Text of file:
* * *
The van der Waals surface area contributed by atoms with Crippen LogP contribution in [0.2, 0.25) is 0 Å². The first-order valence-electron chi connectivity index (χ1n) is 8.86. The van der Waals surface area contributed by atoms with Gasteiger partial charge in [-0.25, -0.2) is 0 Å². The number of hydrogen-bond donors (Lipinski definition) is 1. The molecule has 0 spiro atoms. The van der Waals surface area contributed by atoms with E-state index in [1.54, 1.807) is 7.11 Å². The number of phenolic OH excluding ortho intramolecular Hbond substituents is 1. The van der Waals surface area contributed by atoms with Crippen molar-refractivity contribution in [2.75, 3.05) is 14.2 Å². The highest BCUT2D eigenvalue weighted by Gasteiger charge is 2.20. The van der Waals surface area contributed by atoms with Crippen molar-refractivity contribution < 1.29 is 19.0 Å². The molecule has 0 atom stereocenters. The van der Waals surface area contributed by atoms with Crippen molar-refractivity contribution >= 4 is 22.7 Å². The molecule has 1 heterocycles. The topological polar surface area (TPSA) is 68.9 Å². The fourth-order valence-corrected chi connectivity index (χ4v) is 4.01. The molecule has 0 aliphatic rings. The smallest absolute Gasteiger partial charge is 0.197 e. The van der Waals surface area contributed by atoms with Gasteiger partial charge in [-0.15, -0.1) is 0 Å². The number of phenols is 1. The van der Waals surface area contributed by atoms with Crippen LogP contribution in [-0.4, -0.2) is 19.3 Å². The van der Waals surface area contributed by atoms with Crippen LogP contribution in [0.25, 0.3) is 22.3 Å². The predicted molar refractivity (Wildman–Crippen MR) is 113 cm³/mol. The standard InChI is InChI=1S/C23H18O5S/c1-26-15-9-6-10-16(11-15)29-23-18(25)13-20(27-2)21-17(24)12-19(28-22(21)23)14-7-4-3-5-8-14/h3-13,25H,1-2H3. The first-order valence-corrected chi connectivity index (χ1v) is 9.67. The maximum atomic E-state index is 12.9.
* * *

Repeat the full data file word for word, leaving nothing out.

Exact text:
The van der Waals surface area contributed by atoms with Crippen LogP contribution in [0.2, 0.25) is 0 Å². The first-order valence-electron chi connectivity index (χ1n) is 8.86. The van der Waals surface area contributed by atoms with Gasteiger partial charge in [-0.25, -0.2) is 0 Å². The number of hydrogen-bond donors (Lipinski definition) is 1. The molecule has 0 spiro atoms. The van der Waals surface area contributed by atoms with E-state index in [1.54, 1.807) is 7.11 Å². The number of phenolic OH excluding ortho intramolecular Hbond substituents is 1. The van der Waals surface area contributed by atoms with Crippen molar-refractivity contribution in [2.75, 3.05) is 14.2 Å². The highest BCUT2D eigenvalue weighted by Gasteiger charge is 2.20. The van der Waals surface area contributed by atoms with Crippen molar-refractivity contribution < 1.29 is 19.0 Å². The molecule has 0 atom stereocenters. The van der Waals surface area contributed by atoms with Crippen molar-refractivity contribution >= 4 is 22.7 Å². The molecule has 1 heterocycles. The topological polar surface area (TPSA) is 68.9 Å². The fourth-order valence-corrected chi connectivity index (χ4v) is 4.01. The molecule has 0 aliphatic rings. The smallest absolute Gasteiger partial charge is 0.197 e. The van der Waals surface area contributed by atoms with Gasteiger partial charge in [-0.15, -0.1) is 0 Å². The number of phenols is 1. The van der Waals surface area contributed by atoms with Crippen LogP contribution in [-0.4, -0.2) is 19.3 Å². The van der Waals surface area contributed by atoms with Crippen LogP contribution in [0.25, 0.3) is 22.3 Å². The predicted molar refractivity (Wildman–Crippen MR) is 113 cm³/mol. The standard InChI is InChI=1S/C23H18O5S/c1-26-15-9-6-10-16(11-15)29-23-18(25)13-20(27-2)21-17(24)12-19(28-22(21)23)14-7-4-3-5-8-14/h3-13,25H,1-2H3. The first-order valence-corrected chi connectivity index (χ1v) is 9.67. The maximum atomic E-state index is 12.9.